Friday, March 7, 2014
By Bill Nemitz firstname.lastname@example.org
(Continued from page 1)
State Rep. Craig Hickman, D-Winthrop
AIRING IT OUT
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Little of which ever happened. Aside from the trees and shrubs here and there, the entire park is now blanketed in finely manicured, infinitely boring, completely inedible grass.
"There's a ton of lawn around the State House," Hickman lamented. "We spray it and we mow it, and we mow it and we spray it. It would be great not to have to do that."
Just ask Vermont and Wisconsin, both of which already have up-and-running vegetable gardens just outside their statehouses. Or Seattle, which last year broke ground on a 7-acre "Food Forest" complete with fruit trees, berry bushes, fresh herbs and even the occasional lingonberry. (It's said to be great on elk and reindeer steak.)
But enough about the aesthetics. What will Maine's "Edible Park" cost?
Not a dime, Hickman promises.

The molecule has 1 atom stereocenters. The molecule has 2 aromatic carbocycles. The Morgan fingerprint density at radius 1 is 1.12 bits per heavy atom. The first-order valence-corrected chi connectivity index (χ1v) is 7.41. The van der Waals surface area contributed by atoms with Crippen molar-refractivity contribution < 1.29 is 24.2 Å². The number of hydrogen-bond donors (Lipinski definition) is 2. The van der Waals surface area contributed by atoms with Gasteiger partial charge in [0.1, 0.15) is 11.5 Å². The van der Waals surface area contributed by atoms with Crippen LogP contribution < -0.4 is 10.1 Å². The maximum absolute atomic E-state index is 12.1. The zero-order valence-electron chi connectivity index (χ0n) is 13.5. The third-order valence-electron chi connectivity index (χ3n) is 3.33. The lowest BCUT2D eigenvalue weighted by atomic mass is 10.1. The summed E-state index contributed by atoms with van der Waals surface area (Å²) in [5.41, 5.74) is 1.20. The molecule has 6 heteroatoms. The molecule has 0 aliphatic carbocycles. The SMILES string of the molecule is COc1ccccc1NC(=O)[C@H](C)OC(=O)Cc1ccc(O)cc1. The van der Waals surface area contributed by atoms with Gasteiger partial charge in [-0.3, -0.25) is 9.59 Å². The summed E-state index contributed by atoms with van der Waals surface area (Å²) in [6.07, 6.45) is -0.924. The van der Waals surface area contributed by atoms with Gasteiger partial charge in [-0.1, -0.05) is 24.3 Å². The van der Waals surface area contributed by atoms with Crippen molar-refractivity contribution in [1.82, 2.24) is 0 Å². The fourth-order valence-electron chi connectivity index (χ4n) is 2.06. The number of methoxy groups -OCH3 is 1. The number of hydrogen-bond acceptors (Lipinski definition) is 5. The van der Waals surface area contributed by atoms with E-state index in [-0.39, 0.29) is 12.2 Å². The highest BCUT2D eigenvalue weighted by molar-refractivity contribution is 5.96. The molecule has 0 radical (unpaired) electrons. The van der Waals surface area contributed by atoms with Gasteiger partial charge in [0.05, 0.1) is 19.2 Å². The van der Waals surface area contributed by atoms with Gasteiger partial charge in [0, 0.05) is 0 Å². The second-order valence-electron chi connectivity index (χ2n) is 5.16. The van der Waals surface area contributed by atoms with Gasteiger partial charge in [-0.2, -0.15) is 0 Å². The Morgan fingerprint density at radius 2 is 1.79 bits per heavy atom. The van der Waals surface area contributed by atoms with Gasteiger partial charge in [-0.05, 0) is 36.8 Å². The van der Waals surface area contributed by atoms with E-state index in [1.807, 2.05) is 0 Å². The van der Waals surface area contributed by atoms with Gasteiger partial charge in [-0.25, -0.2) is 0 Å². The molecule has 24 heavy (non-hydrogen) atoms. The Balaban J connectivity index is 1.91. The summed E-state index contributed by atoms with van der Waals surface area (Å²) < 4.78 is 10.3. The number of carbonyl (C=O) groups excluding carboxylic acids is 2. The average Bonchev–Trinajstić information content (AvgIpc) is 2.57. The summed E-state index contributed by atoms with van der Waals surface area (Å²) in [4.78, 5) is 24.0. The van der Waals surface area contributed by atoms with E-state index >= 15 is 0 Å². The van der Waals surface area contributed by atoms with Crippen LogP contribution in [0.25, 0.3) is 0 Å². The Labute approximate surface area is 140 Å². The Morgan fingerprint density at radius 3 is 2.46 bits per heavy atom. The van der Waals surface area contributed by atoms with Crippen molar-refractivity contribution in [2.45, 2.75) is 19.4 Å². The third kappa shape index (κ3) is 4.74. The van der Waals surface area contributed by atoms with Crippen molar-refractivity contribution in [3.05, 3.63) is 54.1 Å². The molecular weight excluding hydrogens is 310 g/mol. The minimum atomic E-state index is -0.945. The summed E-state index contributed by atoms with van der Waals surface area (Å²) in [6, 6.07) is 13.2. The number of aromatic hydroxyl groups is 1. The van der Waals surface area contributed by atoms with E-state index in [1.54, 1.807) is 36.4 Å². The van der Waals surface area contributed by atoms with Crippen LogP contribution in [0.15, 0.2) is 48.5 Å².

The groundwork will be done with existing park maintenance funds. The seeds will be donated by the Paris Farmer's Union. And the edible perennial cuttings will come straight from Hickman's own fields in Winthrop.
Hickman hopes the design, overseen by David Boulter, executive director of the Legislative Council, will go beyond simple square plots and appeal to the eye as much as the stomach. He envisions two planting areas -- one in the park's northwest corner directly across from the State House and another near the main entrance on Union Street.
And who gets the food?
For starters, whoever wants it. The rest will go to Augusta-area food pantries -- a point driven home on the House floor recently by one of Hickman's co-sponsors, Rep. Brian Jones, D-Freedom: "The highest moral use of our land when people are hungry is to grow food."
Some might dismiss Hickman's crusade as utterly irrelevant at a time when health care, tax reform, municipal revenue sharing, bond issues and other hot-button debates crowd the public square. To which the ever-genial Hickman would say: Never underestimate the power of food.
"Everybody eats," Hickman said. "We might not all eat the same food or like the same food, but we all eat. This is about seeing agriculture when you come to the State House. It's about showing people what their food looks like throughout its lifetime. It's about beauty."
The farmer/politician from Winthrop just might be onto something.
Troubled times, after all, are coming to Augusta.
And nothing soothes the spirit like a mouthful of Maine blueberries.
Bill Nemitz can be contacted at 791-6323 or at: